I See What You Did With Your Comment & You Did It Badly

If you’re a regular reader of this blog, you know how much I complain about people not commenting on blogs as much as they used to. I actually understand because there’s so much going on in social media where you can write a short line or just “like” something without having to take much time to write something legitimate.

sneaky self serving comments
sneaky comments…

Through the years I’ve said that people who leave good comments sometimes encourages others to visit their blogs or websites. If you write about the specific topic and you’re also know something about it, you enhance the quality of your comment, which always helps. However, there’s something new going on lately that’s been driving me nuts. Check out the example below:

My husband is complaining that his hypertension is always attacking him at night, followed by abdominal pain. Iā€™m thinking of taking my time off from work to bring him into a medical service clinic to have him checked to ask for the appropriate medicines to take. Thanks for pointing out in your article that we want to know about all the details on what is going on, no matter how big or small it might be. Cheers!

This looks like a pretty good comment, doesn’t it? It was on an article on my business blog titled 5 Things Patients Want, and the topic matches up well with one of the points I wrote about in the article.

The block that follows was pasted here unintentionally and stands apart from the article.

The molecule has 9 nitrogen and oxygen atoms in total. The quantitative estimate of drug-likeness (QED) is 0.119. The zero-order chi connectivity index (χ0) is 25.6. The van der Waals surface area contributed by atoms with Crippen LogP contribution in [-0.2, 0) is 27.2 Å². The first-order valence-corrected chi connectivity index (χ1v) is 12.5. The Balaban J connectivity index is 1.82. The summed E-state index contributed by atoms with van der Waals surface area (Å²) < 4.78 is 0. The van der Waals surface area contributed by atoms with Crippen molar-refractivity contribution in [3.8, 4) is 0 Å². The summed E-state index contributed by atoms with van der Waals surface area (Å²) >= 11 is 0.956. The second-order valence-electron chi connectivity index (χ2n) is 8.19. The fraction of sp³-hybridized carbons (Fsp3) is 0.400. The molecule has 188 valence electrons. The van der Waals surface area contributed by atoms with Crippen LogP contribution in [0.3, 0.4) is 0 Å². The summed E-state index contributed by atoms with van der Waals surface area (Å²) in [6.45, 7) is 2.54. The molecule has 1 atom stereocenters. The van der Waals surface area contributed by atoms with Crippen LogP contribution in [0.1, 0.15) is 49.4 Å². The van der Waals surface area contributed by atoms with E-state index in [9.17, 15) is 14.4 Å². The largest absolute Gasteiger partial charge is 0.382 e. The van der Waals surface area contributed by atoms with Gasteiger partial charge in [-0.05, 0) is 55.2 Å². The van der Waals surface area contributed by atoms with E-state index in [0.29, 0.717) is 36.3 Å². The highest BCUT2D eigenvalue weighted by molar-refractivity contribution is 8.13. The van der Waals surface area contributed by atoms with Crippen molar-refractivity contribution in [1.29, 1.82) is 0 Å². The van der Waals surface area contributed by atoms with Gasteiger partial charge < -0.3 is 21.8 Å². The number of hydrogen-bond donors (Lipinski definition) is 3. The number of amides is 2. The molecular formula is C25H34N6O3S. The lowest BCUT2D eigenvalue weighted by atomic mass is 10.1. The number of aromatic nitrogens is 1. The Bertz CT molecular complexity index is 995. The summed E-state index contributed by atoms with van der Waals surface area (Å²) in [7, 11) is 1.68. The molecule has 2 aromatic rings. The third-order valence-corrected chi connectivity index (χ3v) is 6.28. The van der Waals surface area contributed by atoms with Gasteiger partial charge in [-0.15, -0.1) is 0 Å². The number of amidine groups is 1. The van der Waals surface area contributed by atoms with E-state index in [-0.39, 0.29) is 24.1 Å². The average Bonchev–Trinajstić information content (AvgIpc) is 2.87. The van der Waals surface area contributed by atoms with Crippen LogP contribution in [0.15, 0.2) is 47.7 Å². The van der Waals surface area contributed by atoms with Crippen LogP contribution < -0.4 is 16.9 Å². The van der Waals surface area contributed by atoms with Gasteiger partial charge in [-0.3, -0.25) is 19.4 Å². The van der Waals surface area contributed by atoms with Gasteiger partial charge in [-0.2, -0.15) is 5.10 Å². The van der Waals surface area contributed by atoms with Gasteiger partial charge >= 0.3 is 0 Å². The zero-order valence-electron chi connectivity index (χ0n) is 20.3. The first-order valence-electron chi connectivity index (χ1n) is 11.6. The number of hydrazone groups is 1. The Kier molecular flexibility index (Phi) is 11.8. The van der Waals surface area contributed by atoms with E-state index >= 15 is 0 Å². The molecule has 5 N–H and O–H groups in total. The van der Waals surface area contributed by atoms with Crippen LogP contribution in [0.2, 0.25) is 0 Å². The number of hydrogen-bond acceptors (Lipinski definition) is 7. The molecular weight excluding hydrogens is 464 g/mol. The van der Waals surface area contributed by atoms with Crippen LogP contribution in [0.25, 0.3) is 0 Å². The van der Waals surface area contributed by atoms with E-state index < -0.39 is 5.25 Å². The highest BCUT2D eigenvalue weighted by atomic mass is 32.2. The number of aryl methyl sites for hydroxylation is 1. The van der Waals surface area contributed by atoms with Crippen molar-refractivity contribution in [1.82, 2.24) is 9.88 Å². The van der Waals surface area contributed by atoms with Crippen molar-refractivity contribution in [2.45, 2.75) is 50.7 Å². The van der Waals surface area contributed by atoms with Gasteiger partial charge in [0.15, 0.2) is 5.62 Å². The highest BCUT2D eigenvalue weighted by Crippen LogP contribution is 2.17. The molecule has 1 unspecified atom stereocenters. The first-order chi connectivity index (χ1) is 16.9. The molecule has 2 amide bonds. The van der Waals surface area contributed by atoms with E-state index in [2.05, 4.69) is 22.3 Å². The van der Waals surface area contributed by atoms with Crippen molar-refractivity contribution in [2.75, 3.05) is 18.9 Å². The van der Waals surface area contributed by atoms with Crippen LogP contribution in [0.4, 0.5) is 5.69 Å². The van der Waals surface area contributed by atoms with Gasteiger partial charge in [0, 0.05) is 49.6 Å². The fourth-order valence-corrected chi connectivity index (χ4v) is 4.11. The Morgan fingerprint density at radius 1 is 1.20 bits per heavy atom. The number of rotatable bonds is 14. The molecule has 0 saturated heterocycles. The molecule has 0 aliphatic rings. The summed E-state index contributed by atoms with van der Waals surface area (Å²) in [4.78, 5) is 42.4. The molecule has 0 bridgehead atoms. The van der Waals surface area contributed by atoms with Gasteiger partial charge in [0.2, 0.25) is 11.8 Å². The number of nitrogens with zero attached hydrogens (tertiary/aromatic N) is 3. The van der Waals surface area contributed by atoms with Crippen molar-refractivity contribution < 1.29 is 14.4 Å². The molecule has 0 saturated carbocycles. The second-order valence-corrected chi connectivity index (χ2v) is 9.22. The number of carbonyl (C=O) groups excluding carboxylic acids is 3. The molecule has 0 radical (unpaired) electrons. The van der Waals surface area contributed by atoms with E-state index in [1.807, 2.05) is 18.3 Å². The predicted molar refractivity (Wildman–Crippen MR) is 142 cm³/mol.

The problem… the link the commenter had went to a company that does that very thing. In other words, the comment was fake… well written, but totally disingenuous. It also used a subdomain to go more directly to a specific thing I complained about in the article. It was used more for the keywords in the article (not intention in my case) than anything else; I was definitely irked.

Then came this one:

Mitch, thanks for sharing these tips on how to help better organize your workspace. I would imagine that hiring a professional to help with office filing systems could also be helpful. This way you can have a well-functioning system that also looks great.

This one was on an article titled 10 Tips To Better Organize Your Workspace and was directed towards people who are self employed or have small offices outside of the house. Once again, the link went to a company that does office furnishings, this time for large businesses. On the surface it looks like a pretty good comment, but it’s easy to tell that the person who wrote the comment didn’t read the article.